This is a not-for-profit health care system which claims to be "a system of 40 hospitals and medical centers in California, Arizona and Nevada. Founded in 1986, CHW is the eighth largest hospital system in the nation and the largest not-for-profit hospital provider in California." The system's mission statement is:
Catholic Healthcare West and our Sponsoring Congregations are committed to furthering the healing ministry of Jesus. We dedicate our resources to: delivering compassionate, high-quality, affordable health services; serving and advocating for our sisters and brothers who are poor and disenfranchised; and partnering with others in the community to improve the quality of life.The lawsuit, however, charged that Catholic Healthcare West overcharged uninsured patients compared with what it charges those who have insurance. One plaintiff was Mirna Esupinian, who was billed $20,296 for a two-day hospital stay for gastritis. The lawsuit claimed that the "average private insurer" would have been billed $5,600, and Medicare, $3,994 for similar care. Estupinian took out a loan to pay her bill. The hospital suggested she raid her son's college savings to pay it.
Another plaintiff is Sergio Pantoja, who was billed $15,897 for a five-hour stay after he was in a hit-and-run accident. Again, the lawsuit claimed an average insurer would have been billed $4,451 for such a visit. Pantoja makes $9,000 yearly as a tattoo artist.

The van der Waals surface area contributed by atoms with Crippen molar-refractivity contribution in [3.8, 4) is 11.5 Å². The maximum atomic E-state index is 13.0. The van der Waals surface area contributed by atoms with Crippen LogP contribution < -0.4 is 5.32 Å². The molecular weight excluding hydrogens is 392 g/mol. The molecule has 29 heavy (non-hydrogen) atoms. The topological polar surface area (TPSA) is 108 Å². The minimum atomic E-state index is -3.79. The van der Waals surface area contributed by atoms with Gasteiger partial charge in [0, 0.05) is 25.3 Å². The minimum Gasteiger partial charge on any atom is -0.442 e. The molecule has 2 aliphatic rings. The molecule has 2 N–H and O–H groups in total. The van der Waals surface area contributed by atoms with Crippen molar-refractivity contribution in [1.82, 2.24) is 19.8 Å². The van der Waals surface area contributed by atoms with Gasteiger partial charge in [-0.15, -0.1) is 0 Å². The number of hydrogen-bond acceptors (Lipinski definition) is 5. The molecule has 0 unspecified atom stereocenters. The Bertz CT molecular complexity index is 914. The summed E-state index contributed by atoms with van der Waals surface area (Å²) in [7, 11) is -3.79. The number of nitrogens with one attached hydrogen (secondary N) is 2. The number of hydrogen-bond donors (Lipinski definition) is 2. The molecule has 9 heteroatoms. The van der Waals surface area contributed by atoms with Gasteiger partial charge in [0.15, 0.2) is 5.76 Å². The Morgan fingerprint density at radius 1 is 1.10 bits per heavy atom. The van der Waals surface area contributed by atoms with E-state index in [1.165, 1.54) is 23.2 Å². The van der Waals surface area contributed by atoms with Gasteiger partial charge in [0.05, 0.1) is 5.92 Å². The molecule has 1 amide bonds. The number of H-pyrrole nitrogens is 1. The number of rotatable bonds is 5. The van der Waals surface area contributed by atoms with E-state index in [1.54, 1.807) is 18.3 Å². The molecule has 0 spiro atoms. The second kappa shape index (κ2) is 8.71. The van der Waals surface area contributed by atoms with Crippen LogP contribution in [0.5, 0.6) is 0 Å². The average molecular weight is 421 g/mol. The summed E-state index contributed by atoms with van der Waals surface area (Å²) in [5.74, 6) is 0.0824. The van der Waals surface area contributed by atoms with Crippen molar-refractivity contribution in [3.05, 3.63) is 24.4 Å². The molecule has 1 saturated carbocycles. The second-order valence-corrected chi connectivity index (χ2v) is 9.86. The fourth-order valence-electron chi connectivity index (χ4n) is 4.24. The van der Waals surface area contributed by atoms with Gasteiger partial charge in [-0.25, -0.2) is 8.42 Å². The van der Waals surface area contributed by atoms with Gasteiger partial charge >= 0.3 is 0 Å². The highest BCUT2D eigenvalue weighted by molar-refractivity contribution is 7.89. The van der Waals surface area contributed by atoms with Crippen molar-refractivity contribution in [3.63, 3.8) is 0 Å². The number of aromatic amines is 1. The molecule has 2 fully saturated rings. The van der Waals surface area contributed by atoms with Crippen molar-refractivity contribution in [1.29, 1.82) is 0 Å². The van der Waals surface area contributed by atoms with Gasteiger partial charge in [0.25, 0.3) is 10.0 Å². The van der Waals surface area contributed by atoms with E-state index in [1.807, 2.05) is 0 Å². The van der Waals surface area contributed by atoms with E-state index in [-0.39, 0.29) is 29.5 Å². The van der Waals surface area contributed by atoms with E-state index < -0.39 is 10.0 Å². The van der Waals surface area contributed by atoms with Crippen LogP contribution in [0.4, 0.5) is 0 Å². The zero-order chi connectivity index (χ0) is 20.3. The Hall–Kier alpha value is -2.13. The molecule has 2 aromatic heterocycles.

"Forbes said Catholic Healthcare West should have alerted these patients to charity care programs they may have qualified for and should have identified government assistance programs." "Forbes said the tactic preys on the fears of uninsured patients who want to protect their credit and have no idea what the regularly discounted rate is for a procedure."
We have previously posted about how not-for-profit hospitals frequently charge uninsured patients, who are often poor, much higher rates than insured patients. (See this link for a recent post about another suit by Consejo de Latinos Unidos, and an earlier post about the apparently ongoing congressional investigation of this billing practice.) This practice surely is yet another driver of high health care costs.
Worse, it directly undermines the hospital's charitable missions. In the example above, Catholic Healthcare West claims to offer "affordable health care," and to advocate for "our sisters and brothers who are poor and disenfranchised." How can the system's executives possibly square their stated mission with their bills to Ms. Esupinian and Mr. Pantoja?
Health care executives who actually try to fulfill their organizations' lofty mission statements would take us far down the road to the accessible, affordable, high-quality health care everyone says they want.